Baptized by the Beast
I was fascinated about what kind of audience an aging, yet legendary metal band would draw in this den of ubiquity. Pink, v-neck sweater vests? Turgid, leather-clad 50-somethings? Uniformed and curious middle-schoolers? Should I even attempt to make this big excursion to see a band I never gave a toss about? Absolutely.
SEOUL, South Korea -- In their first year, a newbie in the ROK will celebrate their birthday with much gusto and fanfare, announcing it to their 1138 Facebook friends en masse, knowing full well that about 1100 of them probably wouldn’t be able to pick out their face in a police line-up, but going ahead with a big soiree anyway. Humility be damned.
But what in God’s name do you do when you approach your tenth birthday celebrated in Korea? Well, you make the trip up to Seoul and watch Iron Maiden with your buddies. At least, that’s what happened to me this year.
Truth be told, I never cared much for the band in their heyday (which for Orwellian purposes we’ll say was 1984). Like Nine Inch Nails during my teen years, Iron Maiden were a band whose t-shirts outsold any album they ever released. I must have known dozens of people who sported an “Eddie” patch on their denim jacket, or stenciled the band’s name on their school binders, but who wouldn’t be able to hum one of their tunes if their lives depended on it. Maiden was a band that belonged to the generation before me, although their influence still lingered on in later bands like Anthrax, Megadeth, and of course, Metallica. The Parents Music Resource Center (PMRC) needn’t have taken Judas Priest or King Diamond to task — the average metal fan from the 80s was way scarier than any lyric you could hear on any album.
One of the great tragedies of Korea is the profusion of foreign talent that skips this country and still manages to perform in EVERY SINGLE OTHER ASIAN COUNTRY instead. Frankly speaking, if you walk into any surviving music shop in Busan, you’ll see exactly why this is; the average Korean tends to like MOR music, and k-pop is king. Only in Korea could “Rain” outsell “The Rolling Stones”.
That’s not to say there aren’t exceptions. The Eagles, The Scorpions, Bob Dylan, Mariah Carey, Sting, and Eric Clapton have all made the jaunt over here, with a few electronica groups making the rounds through various Korean “rock” festivals over the years. Often when they do perform here, it’s on a weeknight, ensuring that attendance figures will drop lower than whale excrement. Korea is a mere stop-over on the way to a more lucrative and well-attended gig in Tokyo, Singapore, or Hong Kong. After my first year here, I quickly realized the futility of frustration. The best gigs would always be in a bigger, better city.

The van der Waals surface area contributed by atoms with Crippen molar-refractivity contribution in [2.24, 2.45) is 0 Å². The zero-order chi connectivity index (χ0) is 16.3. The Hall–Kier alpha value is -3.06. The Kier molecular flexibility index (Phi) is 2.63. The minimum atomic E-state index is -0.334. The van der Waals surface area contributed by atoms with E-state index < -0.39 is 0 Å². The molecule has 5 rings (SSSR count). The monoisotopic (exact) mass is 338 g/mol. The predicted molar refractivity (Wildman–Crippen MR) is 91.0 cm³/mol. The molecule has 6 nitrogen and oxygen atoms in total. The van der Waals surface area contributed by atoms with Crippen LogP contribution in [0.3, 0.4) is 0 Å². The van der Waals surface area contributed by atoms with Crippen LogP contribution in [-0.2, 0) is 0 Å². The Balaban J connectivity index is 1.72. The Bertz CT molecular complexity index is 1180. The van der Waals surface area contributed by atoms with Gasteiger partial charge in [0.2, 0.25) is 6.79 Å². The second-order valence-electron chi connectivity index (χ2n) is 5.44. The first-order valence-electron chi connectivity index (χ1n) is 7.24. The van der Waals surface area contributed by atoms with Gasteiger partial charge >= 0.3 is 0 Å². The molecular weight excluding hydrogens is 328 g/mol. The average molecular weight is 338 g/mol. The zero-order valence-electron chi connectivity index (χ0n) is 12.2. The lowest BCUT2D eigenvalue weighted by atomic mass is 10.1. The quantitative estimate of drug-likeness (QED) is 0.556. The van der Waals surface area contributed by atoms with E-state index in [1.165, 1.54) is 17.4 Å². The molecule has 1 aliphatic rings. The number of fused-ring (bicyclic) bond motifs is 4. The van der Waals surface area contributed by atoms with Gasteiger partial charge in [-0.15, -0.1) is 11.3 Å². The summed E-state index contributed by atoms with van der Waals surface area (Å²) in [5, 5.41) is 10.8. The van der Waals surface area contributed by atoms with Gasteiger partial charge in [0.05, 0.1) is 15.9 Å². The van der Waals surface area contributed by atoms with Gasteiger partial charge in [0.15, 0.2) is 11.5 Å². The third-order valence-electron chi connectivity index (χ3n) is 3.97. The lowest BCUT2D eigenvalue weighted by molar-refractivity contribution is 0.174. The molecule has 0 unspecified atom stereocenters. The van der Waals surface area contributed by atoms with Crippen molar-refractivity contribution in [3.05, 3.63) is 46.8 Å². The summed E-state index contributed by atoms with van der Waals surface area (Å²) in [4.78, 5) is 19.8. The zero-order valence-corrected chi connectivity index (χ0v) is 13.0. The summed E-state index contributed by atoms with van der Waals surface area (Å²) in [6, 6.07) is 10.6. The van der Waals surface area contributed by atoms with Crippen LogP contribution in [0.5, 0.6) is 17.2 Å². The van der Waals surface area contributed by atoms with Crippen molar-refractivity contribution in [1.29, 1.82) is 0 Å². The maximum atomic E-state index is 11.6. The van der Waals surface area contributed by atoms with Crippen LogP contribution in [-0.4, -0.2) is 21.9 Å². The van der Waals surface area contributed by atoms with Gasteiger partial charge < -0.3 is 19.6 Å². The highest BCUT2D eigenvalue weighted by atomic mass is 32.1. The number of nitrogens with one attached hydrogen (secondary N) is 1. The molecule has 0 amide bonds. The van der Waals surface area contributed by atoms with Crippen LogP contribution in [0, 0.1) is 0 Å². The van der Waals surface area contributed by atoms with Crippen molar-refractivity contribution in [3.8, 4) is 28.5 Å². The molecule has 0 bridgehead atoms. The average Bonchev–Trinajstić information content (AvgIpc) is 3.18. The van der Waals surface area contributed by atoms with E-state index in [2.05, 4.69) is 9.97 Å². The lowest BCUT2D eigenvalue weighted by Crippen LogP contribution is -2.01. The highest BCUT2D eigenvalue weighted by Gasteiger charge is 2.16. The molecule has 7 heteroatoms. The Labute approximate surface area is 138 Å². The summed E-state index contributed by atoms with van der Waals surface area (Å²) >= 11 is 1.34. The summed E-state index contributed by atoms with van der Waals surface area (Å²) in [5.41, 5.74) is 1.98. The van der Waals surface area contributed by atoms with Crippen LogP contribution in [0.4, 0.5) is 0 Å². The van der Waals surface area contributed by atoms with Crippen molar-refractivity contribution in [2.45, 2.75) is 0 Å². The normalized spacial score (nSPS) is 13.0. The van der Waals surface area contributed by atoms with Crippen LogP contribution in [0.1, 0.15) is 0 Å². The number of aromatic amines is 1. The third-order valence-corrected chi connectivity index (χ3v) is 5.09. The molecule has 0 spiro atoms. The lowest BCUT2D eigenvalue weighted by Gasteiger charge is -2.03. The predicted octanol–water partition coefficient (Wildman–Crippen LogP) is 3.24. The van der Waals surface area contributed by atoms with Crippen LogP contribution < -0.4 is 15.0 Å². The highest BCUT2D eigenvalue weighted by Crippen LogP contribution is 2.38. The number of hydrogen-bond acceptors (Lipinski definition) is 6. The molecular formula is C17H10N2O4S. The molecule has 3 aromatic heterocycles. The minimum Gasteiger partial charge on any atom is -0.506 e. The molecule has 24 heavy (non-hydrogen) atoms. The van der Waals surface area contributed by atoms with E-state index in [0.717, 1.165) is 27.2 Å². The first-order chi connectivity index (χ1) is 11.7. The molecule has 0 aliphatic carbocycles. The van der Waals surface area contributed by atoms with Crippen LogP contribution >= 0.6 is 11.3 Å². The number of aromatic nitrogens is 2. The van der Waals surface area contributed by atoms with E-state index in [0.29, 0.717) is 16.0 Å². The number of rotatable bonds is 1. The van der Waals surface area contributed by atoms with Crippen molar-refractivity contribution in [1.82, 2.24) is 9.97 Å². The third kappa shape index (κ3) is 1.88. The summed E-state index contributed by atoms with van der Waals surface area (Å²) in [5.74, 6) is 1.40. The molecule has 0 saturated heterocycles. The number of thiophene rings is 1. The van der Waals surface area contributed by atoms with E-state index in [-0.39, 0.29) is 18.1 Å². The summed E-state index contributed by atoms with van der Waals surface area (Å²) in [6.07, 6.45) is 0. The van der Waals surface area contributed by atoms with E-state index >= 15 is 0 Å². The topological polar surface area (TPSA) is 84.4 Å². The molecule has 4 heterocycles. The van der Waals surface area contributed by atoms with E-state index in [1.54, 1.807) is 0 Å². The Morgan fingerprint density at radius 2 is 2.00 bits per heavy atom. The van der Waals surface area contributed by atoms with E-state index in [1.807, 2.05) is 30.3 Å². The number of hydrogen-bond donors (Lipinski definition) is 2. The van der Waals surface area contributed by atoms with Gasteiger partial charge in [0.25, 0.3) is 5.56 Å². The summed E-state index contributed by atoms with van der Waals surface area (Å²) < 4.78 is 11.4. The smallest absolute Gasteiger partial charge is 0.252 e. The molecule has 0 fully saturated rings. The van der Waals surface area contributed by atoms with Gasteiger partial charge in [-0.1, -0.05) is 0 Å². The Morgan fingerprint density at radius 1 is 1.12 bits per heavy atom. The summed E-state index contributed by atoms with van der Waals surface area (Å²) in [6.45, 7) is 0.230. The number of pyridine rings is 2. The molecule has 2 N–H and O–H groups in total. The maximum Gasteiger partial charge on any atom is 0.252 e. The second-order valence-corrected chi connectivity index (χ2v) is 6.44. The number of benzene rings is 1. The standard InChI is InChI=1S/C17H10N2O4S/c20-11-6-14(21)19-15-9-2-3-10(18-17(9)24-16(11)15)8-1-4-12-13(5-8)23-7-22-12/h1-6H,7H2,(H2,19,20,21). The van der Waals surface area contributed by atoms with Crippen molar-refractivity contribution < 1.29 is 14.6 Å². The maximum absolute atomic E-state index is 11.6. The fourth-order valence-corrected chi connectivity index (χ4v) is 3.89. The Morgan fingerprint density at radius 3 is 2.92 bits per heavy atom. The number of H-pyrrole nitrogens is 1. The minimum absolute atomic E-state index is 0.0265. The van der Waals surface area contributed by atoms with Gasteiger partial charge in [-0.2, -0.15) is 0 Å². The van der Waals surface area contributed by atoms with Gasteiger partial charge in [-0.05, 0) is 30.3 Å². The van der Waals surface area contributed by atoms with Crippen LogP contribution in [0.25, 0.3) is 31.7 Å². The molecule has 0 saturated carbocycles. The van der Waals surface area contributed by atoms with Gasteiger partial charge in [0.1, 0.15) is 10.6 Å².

I was fascinated about what kind of audience an aging yet legendary metal band would draw in this den of ubiquity. Pink, v-neck sweater vests? Turgid, leather-clad 50-somethings? Uniformed and curious middle-schoolers? Should I even attempt to make this big excursion to see a band I never gave a toss about? Absolutely. The inanity of the situation drew me right to it like an ajumma’s elbow to the shoulder.
I had a 10 a.m. class the following morning, but figuring that I could get some sleep on the bus ride back, I went for it. My buddy Ed arranged for the tickets, and we were off. Bravo, KTX — you make traveling good. Cue a short-ish subway ride off to Jamsil Stadium, and in almost no time at all, we were in the thick of it. We missed the opening band, but only had to wait about 15 minutes before Maiden hit the stage. Security was lax as per usual, and I’m sure I could have brought along an AK-47 without much hassle, so my camera was no problem whatsoever.
Make no mistake, I was going for the goof, but ended up staying for the music. Easily in their mid-50s, the band rocked with a tenacity and professionalism that belied their age. Their earnestness didn’t bother me in the slightest, although Ed made a valid point when he addressed Janick Gers’ attire: “Dude, tight black jeans and high tops? Really?” Bruce Dickinson hopped around all over the stage like an overactive jackrabbit, all the while belting out song after song at mad volume. Unlike the rest of the band, he had the good sense to chop off his 80s hair, but ultimately, while the band looked like relics, they sure didn’t play like them.
The only real disappointments of the night were the setlist, and the low turnout. This was Maiden’s maiden show in Korea, and I doubt they’ll be back based strictly on numbers. The crowd was pretty flat to boot — and Maiden didn’t play nearly enough of the older, trustier material. This is a decision the band bravely made beforehand to try and remain relevant, though in this country, I think that’s a moot point.
Metal, like any other genre of music, is a business. Business might not have been booming this night in Seoul, but the music definitely was. It was an evening of seasoned professionalism, not reckless abandon -- I think those that made the pilgrimage to worship at the altar of the metal gods walked away sated — albeit with bloody eardrums. As for myself? I spent my 36th rebirth being baptized by fire, white sound, and metal. Baptized by six aging rockers who can still deliver the goods. Baptized by the beast. Eddie lives.
Photos by Johnny the Greek
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